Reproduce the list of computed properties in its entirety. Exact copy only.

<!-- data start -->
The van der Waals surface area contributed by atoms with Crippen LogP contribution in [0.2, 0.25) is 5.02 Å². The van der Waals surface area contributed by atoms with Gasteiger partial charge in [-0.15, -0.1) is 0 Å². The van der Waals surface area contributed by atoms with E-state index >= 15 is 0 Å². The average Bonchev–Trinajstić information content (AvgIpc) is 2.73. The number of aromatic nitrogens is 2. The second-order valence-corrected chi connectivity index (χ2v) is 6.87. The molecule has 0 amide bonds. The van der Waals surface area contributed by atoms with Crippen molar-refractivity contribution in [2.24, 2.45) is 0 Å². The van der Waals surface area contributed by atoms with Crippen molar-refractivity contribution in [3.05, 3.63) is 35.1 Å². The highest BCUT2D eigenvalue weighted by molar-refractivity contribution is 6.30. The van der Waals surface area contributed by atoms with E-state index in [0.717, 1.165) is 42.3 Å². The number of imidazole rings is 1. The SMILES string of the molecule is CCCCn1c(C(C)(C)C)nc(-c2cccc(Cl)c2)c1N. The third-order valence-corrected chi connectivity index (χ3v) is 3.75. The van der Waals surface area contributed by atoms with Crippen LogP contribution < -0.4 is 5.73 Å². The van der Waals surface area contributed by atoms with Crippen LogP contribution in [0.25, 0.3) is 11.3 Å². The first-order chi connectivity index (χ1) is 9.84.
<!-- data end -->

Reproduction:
The van der Waals surface area contributed by atoms with Crippen LogP contribution in [0.2, 0.25) is 5.02 Å². The van der Waals surface area contributed by atoms with Gasteiger partial charge in [-0.15, -0.1) is 0 Å². The van der Waals surface area contributed by atoms with E-state index >= 15 is 0 Å². The average Bonchev–Trinajstić information content (AvgIpc) is 2.73. The number of aromatic nitrogens is 2. The second-order valence-corrected chi connectivity index (χ2v) is 6.87. The molecule has 0 amide bonds. The van der Waals surface area contributed by atoms with Crippen molar-refractivity contribution in [2.24, 2.45) is 0 Å². The van der Waals surface area contributed by atoms with Crippen molar-refractivity contribution in [3.05, 3.63) is 35.1 Å². The highest BCUT2D eigenvalue weighted by molar-refractivity contribution is 6.30. The van der Waals surface area contributed by atoms with E-state index in [0.717, 1.165) is 42.3 Å². The number of imidazole rings is 1. The SMILES string of the molecule is CCCCn1c(C(C)(C)C)nc(-c2cccc(Cl)c2)c1N. The third-order valence-corrected chi connectivity index (χ3v) is 3.75. The van der Waals surface area contributed by atoms with Crippen LogP contribution < -0.4 is 5.73 Å². The van der Waals surface area contributed by atoms with Crippen LogP contribution in [0.25, 0.3) is 11.3 Å². The first-order chi connectivity index (χ1) is 9.84.